Bank never sought to press its claim under the building loan agreement to apply undisbursed construction funds to Casey's defaulted obligation to Bank, and $104,472.68 remains undisbursed in the construction loan account. Swinerton instituted the present action against Casey and Bank for breach of contract and for imposition of an equitable lien against funds on deposit in the construction loan account.

Trial Court's Determination

The trial court found: Swinerton was induced to construct the apartment building by Casey and Bank; Swinerton was induced to rely on, and did rely on, the construction loan disbursement fund for payment; Swinerton, in signing the building loan agreement, did not intend to give up its rights to an equitable lien against undisbursed construction funds; Swinerton completed the construction called for by its contract in a workmanlike manner, and the reasonable value of construction exceeded $740,000; Bank had no reason to refuse to disburse $74,000 to Swinerton after Swinerton offered to release its mechanics' lien on 16 September 1965.

The trial court concluded that Casey was indebted to Swinerton for $124,000 ($790,000 contract price, less $666,000 construction loan disbursement); Swinerton had no contractual rights against Bank; Swinerton was entitled to $74,000 plus interest from 16 September 1965 from Bank; and Swinerton's recovery against Bank was to be credited against Casey's debt to Swinerton.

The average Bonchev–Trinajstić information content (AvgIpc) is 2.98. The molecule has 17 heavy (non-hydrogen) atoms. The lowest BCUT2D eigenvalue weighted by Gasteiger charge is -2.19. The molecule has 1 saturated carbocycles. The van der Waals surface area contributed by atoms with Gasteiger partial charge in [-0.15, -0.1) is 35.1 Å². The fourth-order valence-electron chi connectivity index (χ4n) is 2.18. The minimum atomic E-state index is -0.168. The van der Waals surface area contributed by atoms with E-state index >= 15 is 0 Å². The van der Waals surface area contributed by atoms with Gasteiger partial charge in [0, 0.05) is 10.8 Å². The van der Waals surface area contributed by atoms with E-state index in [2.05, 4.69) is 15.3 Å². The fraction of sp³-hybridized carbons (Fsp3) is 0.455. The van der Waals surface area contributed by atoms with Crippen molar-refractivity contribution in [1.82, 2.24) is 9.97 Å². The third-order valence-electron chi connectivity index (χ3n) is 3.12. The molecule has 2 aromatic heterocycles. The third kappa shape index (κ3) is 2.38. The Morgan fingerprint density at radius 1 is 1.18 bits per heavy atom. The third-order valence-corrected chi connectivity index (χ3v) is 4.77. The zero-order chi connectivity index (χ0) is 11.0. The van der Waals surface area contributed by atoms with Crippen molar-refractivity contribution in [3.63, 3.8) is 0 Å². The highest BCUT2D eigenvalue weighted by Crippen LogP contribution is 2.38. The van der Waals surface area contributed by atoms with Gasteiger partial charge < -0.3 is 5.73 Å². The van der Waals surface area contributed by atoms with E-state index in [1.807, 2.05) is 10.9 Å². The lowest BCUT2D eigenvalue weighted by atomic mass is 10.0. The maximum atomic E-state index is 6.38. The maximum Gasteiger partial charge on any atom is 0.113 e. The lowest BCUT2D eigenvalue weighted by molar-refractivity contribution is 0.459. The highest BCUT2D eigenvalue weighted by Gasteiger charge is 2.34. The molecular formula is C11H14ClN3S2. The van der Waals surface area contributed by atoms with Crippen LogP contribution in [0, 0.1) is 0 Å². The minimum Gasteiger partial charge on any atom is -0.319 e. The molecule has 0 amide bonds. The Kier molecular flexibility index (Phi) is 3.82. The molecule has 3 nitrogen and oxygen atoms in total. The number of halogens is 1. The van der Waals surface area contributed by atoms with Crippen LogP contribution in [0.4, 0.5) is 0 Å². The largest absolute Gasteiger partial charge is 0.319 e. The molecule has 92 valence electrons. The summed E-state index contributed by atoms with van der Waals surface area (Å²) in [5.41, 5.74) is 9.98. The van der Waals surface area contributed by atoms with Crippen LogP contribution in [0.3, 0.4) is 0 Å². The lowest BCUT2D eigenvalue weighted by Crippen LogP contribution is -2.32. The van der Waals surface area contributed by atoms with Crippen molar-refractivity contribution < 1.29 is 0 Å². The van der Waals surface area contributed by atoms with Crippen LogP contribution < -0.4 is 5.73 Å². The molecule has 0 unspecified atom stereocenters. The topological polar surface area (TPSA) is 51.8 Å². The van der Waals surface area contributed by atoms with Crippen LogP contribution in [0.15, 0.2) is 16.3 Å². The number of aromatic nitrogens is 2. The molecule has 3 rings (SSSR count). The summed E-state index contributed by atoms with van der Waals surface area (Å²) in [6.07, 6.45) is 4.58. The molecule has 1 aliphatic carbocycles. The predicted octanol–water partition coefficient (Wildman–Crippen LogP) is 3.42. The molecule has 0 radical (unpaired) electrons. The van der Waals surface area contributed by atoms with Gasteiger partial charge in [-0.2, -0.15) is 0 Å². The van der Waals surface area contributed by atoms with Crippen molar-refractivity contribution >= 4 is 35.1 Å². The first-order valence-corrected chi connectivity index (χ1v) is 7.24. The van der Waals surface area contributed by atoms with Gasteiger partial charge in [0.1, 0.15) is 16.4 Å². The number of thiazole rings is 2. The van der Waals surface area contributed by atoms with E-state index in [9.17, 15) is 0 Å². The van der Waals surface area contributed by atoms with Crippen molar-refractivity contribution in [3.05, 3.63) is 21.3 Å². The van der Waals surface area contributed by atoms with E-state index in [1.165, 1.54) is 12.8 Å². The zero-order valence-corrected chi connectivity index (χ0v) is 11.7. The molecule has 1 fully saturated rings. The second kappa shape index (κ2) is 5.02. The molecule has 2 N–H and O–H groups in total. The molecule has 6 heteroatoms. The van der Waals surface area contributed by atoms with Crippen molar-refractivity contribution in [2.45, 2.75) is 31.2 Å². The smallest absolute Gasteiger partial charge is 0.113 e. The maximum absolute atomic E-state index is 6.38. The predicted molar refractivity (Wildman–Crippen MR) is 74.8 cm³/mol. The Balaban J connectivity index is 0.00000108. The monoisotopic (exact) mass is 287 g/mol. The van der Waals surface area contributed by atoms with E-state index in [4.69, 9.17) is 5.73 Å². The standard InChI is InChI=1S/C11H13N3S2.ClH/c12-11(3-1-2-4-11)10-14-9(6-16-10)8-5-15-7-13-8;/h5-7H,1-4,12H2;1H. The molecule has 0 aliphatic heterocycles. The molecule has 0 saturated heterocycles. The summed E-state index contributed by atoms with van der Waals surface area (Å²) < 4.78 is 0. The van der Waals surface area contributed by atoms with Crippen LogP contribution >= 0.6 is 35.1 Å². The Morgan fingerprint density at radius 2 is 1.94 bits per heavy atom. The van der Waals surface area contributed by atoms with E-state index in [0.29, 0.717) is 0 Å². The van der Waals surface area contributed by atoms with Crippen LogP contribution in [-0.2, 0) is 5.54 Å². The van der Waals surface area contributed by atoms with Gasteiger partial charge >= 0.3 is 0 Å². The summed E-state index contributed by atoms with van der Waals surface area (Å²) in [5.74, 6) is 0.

Bank contends (1) as a general contractor Swinerton could not assert an equitable lien upon construction funds, (2) Swinerton waived any claim he might have had to an equitable lien, and (3) pre-judgment interest was improperly imposed on the equitable lien.

Equitable Lien

Bank argues that a general contractor may not assert an equitable lien, and it insists that this conclusion is compelled by Gordon Building Corp. v. Gibraltar Savings & Loan Assoc., 247 Cal.App.2d 1, 4, 10, 55 Cal.Rptr. 884. We disagree. In Gordon a general contractor, sued by a subcontractor for money due for labor and materials, cross-complained against a lender, in part to impose an equitable lien on construction loan proceeds held by the lender on the construction project on which the contractor had worked. The lender's demurrer was sustained without leave to amend, and judgment of dismissal was affirmed on appeal, because two allegations essential to the imposition of an equitable lien were missing from the general contractor's cross-complaint against the lender: an allegation that the general contractor directly supplied labor or materials to the construction project, and an allegation that the general contractor justifiably relied on the construction loan proceeds. Since the general contractor had made ‘several futile attempts to allege sufficient facts' to state a cause of action, the demurrer was properly sustained without leave to amend.